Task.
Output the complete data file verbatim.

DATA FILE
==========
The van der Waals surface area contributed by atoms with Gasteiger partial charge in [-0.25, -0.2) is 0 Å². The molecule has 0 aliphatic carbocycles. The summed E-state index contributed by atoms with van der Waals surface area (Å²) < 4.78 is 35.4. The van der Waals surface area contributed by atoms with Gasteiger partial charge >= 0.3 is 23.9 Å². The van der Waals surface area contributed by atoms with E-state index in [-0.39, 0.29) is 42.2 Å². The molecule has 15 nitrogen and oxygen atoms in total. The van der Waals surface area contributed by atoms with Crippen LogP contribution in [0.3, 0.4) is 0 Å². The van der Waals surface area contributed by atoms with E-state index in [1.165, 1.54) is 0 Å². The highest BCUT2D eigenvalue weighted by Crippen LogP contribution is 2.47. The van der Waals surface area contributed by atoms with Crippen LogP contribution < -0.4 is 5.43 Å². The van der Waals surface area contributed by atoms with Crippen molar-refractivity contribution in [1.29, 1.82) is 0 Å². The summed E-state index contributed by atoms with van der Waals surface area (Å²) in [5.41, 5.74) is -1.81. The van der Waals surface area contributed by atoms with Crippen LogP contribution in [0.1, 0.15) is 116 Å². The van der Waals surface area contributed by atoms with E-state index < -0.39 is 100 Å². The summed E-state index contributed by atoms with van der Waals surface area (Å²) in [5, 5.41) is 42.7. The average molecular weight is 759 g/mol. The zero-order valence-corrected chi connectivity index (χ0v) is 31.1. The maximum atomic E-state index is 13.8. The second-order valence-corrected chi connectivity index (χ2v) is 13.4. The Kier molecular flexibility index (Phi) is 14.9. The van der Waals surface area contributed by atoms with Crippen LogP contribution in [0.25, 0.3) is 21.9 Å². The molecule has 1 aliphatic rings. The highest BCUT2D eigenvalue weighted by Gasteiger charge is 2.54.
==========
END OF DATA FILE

The van der Waals surface area contributed by atoms with Gasteiger partial charge in [-0.25, -0.2) is 0 Å². The molecule has 0 aliphatic carbocycles. The summed E-state index contributed by atoms with van der Waals surface area (Å²) < 4.78 is 35.4. The van der Waals surface area contributed by atoms with Gasteiger partial charge >= 0.3 is 23.9 Å². The van der Waals surface area contributed by atoms with E-state index in [-0.39, 0.29) is 42.2 Å². The molecule has 15 nitrogen and oxygen atoms in total. The van der Waals surface area contributed by atoms with Crippen LogP contribution in [0.3, 0.4) is 0 Å². The van der Waals surface area contributed by atoms with E-state index in [1.165, 1.54) is 0 Å². The highest BCUT2D eigenvalue weighted by Crippen LogP contribution is 2.47. The van der Waals surface area contributed by atoms with Crippen LogP contribution < -0.4 is 5.43 Å². The van der Waals surface area contributed by atoms with Crippen molar-refractivity contribution in [1.29, 1.82) is 0 Å². The summed E-state index contributed by atoms with van der Waals surface area (Å²) in [5.41, 5.74) is -1.81. The van der Waals surface area contributed by atoms with Crippen LogP contribution in [0.1, 0.15) is 116 Å². The van der Waals surface area contributed by atoms with E-state index < -0.39 is 100 Å². The summed E-state index contributed by atoms with van der Waals surface area (Å²) in [5, 5.41) is 42.7. The average molecular weight is 759 g/mol. The zero-order valence-corrected chi connectivity index (χ0v) is 31.1. The maximum atomic E-state index is 13.8. The second-order valence-corrected chi connectivity index (χ2v) is 13.4. The Kier molecular flexibility index (Phi) is 14.9. The van der Waals surface area contributed by atoms with Crippen LogP contribution in [0.25, 0.3) is 21.9 Å². The molecule has 1 aliphatic rings. The highest BCUT2D eigenvalue weighted by Gasteiger charge is 2.54.